On the same day that Housing and Urban Development Sec. Shaun Donovan
testified about Superstorm Sandy rebuilding efforts, officials approved
Sandy funds for rebuilding after the Seaside fire.
approval of HUD's Community Development Block Grant Action Plan, Gov.
Chris Christie called on the New Jersey Economic Development Authority
to administer $460 million of the state's allocation to support the
recovery of businesses affected by the fire.
The funds will go toward demolition and debris removal.
area of Seaside Heights and Seaside Park that was impacted by the fire
represents a critical hub of business and employment,” Michele
Brown, CEO, EDA, said in a prepared statement. “The unsafe conditions and additional business losses
caused by the fire have not only greatly exacerbated the impact from
Superstorm Sandy, but have also created a dangerous health and safety
hazard which must be addressed immediately.”
She added, “The
steps we have taken to help the victims of the Seaside fire will not
adversely affect any Sandy-impacted business that has applied for grant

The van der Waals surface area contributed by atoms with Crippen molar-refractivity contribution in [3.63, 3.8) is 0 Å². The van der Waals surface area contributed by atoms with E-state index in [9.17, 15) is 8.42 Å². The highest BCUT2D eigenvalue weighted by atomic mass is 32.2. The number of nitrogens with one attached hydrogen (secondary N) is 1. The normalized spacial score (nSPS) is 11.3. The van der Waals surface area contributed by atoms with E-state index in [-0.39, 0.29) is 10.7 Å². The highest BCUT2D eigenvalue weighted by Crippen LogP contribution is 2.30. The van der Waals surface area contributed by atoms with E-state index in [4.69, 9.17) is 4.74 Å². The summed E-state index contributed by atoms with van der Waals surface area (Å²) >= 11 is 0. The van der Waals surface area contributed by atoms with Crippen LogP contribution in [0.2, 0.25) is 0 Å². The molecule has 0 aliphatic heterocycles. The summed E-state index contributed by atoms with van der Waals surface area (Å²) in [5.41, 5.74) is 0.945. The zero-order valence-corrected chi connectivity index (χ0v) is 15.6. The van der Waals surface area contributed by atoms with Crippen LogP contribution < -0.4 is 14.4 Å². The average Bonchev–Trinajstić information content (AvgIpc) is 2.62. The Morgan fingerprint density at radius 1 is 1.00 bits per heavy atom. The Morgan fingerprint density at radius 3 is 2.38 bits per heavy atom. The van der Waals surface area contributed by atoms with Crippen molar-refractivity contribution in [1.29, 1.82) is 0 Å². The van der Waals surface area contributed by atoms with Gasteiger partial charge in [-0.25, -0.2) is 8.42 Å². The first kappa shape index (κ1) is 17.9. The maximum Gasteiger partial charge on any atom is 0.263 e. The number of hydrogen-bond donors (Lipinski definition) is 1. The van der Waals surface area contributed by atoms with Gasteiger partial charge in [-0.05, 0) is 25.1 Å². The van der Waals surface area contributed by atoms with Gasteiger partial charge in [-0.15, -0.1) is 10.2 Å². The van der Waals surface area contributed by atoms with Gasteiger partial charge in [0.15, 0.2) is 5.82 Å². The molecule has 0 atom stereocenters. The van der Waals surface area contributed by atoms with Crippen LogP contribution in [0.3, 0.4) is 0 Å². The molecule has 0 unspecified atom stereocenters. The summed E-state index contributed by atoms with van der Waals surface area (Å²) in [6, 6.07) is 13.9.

or loan funding.
We encourage all business with damage from the storm to apply, as
sufficient funds are available to assist any eligible business that
needs a Stronger NJ Business grant or loan.”
just yesterday announced that electrical wiring, likely compromised by
Sandy flood waters, were the cause of the fire that destroyed blocks of
Speaking on Sandy rebuild efforts, Donovan
testified that "rebuilding must be a community-driven effort with a
community-based vision at its heart."
But Mendez and others questioned Donovan on the length of time it has taken many to access Sandy rebuilding funds.
The length of time in accessing funds is precisely the issue, said Ron Jampel, a Brick resident who has teamed up
with other local residents, including those from Lavallette and Point
Pleasant Beach, in a grass-roots group to lobby for Sandy funding and other issues known as "Save Our Communities."
said he understands that monies are needed to rebuild the boardwalk,
but he said, there is so much red tape in accessing Sandy funds, he felt
the priority should first be to get funds to homeowners who need to get
back in their homes.